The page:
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Ray LaMontagne focuses on the music

By Denise Quan, CNN
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Ray LaMontagne, musician and vagabond
  • Ray LaMontagne has a fourth studio album, "God Willin' & the Creek Don't Rise"
  • He has been nominated for three Grammy Awards
  • LaMontagne can often be found sleeping backstage or on his tour bus
  • Shy singer-songwriter says he's gotten more comfortable with interviews

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Los Angeles (CNN) -- At "The Grammy Nominations Concert Live" a gasp went up in the press room when nominees for Song of the Year were revealed.

Alongside expected nods for the Eminem-Rihanna duet "Love the Way You Lie" and Lady Antebellum's "Need You Now" was a surprise shout-out for "Beg Steal or Borrow" -- the folksy single off Ray LaMontagne's fourth studio album, "God Willin' & the Creek Don't Rise." The disc picked up three nominations that night, including Best Engineered Album, Non-Classical and Best Contemporary Folk Album.

"I didn't even know there was such a thing as a folk chart," LaMontagne told CNN shortly after the record debuted at No. 1 on that Billboard chart. "I don't really think of myself as a folk singer."

In reality, "God Willin' & the Creek Don't Rise" is a CD that transports the listener far beyond city streets and the hustle-and-bustle of modern life. It takes you to a barn in the woods of western Massachussetts, where the 37-year-old shoemaker-turned-troubadour crafted his latest masterpiece.

LaMontagne says the house was once owned by William Bullitt, the first U.S. Ambassador to the Soviet Union. "This was his summer place, which in essence, is just a farmhouse built in 1811," explained the soft-spoken singer. "They turned all of the connecting barn structure into this big, beautiful room with all these windows looking out over the field. It didn't feel like a studio. It just felt like making music in the living room."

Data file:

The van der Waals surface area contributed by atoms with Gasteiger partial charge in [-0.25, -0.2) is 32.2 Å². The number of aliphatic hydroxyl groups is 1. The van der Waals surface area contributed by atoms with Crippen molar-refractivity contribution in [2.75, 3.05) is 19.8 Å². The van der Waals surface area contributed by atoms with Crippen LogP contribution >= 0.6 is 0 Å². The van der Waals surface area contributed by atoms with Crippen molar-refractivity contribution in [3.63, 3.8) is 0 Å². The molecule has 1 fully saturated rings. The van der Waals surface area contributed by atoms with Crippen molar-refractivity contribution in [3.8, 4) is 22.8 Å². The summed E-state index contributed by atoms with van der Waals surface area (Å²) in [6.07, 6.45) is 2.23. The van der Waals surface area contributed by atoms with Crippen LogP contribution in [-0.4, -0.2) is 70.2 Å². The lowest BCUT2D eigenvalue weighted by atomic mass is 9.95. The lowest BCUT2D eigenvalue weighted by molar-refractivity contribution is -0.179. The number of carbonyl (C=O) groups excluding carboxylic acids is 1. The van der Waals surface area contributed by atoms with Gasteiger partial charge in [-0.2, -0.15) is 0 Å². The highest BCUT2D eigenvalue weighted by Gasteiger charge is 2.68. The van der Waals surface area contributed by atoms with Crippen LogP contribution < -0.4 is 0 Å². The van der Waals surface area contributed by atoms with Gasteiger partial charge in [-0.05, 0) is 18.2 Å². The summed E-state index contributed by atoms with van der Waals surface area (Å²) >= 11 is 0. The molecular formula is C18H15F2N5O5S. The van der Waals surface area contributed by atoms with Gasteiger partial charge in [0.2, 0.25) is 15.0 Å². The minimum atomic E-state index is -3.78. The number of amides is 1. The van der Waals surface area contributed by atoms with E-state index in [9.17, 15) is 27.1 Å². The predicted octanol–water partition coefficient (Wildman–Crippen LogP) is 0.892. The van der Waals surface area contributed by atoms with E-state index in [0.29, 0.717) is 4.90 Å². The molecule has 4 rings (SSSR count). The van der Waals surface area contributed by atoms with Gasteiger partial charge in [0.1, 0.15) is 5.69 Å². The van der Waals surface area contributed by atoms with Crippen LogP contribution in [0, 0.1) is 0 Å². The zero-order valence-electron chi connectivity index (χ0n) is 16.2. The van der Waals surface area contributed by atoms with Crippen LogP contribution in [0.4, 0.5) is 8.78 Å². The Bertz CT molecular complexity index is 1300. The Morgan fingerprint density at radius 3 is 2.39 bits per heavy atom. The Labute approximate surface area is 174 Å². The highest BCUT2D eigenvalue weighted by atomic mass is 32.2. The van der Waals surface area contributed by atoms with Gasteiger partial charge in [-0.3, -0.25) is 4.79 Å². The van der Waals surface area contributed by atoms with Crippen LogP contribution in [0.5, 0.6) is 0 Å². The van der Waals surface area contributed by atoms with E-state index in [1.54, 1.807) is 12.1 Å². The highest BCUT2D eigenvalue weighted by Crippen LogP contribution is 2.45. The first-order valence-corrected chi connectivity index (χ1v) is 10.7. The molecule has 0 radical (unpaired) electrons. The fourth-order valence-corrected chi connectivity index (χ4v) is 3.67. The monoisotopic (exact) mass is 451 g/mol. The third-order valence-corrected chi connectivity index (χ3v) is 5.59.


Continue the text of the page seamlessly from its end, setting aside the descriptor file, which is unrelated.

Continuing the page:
Despite the distinctive rasp that's front and center on his albums, LaMontagne's speaking voice is gentle, almost shy. When he laughs, he covers his entire face with his hand.

"Social situations, for me -- it's very natural for me to be an observer. That's where I'm most comfortable. I observe things. If I have something to say, I'll say it, but I don't seek out those situations to interject myself into. That's just my personality," he said with a sly smile.

LaMontagne recently spoke with CNN about his inspiration, why you probably won't catch him stretching out at a luxury hotel while on tour and his music.

CNN: Where do you find inspiration for your songs?

Ray LaMontagne: Oh, just life, you know. I had a really interesting childhood, and I think it made me a very wise person very early on in my life. But it also was just crazy, you know. We traveled so much, and it was always one household to another, to living in a school bus, to living in someone's backyard in a car here -- just really crazy, crazy stuff. So there's a lot of stories that come from that. It was really hard growing up, but looking back on it now, I wouldn't change any of it, because it really did make me wiser earlier.

CNN: You also lived in a cabin with no electricity.

LaMontagne: I think I built the cabin when I was 24. I bought a small piece of land in Maine, and I built two small cabins on it -- one to live in, and one to write in. It was a six-year period.

CNN: Do you still have the cabins you built?

LaMontagne: Oh, they're still there. (Laughs) Yeah, still sitting there all alone in the woods.

CNN: Do you ever go visit?